Emperor Wudi of the Han Dynasty
Reigned from 140 BC to 87 BC, Liu Che was known as the Emperor Wudi of the Han Dynasty. This half century was a period in which Chinese civilization flourished.
Soon after he founded the Han Dynasty, Liu Bang granted territories in strategic parts of the country to nobles of his clan, with the title "king". The kings had their own armies, levied their own taxes, issued currency, and appointed and removed officials within their own jurisdictions.
When Emperor Wudi came to the throne, fearing that the kings were too powerful, he instituted a system whereby the descendants of the kings inherited parts of the kingdoms as marquisates. Thus the kingdoms quickly became divided into smaller and weaker territories, and came under the direct control of the imperial court. Later, Emperor Wudi went even further, depriving many nobles of their titles, and strengthening central rule.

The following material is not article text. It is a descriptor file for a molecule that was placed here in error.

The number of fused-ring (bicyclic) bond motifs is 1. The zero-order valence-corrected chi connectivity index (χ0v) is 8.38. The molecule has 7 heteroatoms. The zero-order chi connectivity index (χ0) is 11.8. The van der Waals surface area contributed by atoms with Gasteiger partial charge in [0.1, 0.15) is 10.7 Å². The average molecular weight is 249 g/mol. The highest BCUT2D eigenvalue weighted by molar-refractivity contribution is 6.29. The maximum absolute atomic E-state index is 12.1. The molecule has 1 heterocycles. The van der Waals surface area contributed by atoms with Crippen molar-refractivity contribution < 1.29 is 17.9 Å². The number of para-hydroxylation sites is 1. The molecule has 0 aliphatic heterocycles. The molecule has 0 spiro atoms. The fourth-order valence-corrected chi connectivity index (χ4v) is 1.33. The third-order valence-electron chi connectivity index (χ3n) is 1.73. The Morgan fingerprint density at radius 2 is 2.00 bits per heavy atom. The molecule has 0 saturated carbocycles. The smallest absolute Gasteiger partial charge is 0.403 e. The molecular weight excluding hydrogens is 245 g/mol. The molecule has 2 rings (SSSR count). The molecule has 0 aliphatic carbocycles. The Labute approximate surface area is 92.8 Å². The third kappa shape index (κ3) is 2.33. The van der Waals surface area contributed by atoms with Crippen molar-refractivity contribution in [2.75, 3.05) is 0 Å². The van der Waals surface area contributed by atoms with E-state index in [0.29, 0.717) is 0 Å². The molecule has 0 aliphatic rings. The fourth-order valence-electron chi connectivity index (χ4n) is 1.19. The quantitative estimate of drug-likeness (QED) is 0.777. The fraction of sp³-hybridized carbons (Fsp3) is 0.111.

It was during the reign of Emperor Wudi that the Confucian scholar Dong Zhongshu adapted Confucian theory to the needs of centralized politics.
First, he stressed that Heaven dominated everything in the world. The emperor was the Son of Heaven, and he ruled over the people on behalf of Heaven. Therefore, all people, including kings, should abide by the will of the emperor, a concept which was called "grand unification".
Second, Dong Zhongshu advocated suppressing the "Hundred Schools of Thought" and making Confucianism the state ideology. This, he argued, would unify the people's minds, which in turn would consolidate political unity.
Emperor Wudi was impressed by Dong Zhongshu's theories, and filled his administration with Confucian scholars. Confucianism thereby got a foothold as the dominant ideology in China's feudal society.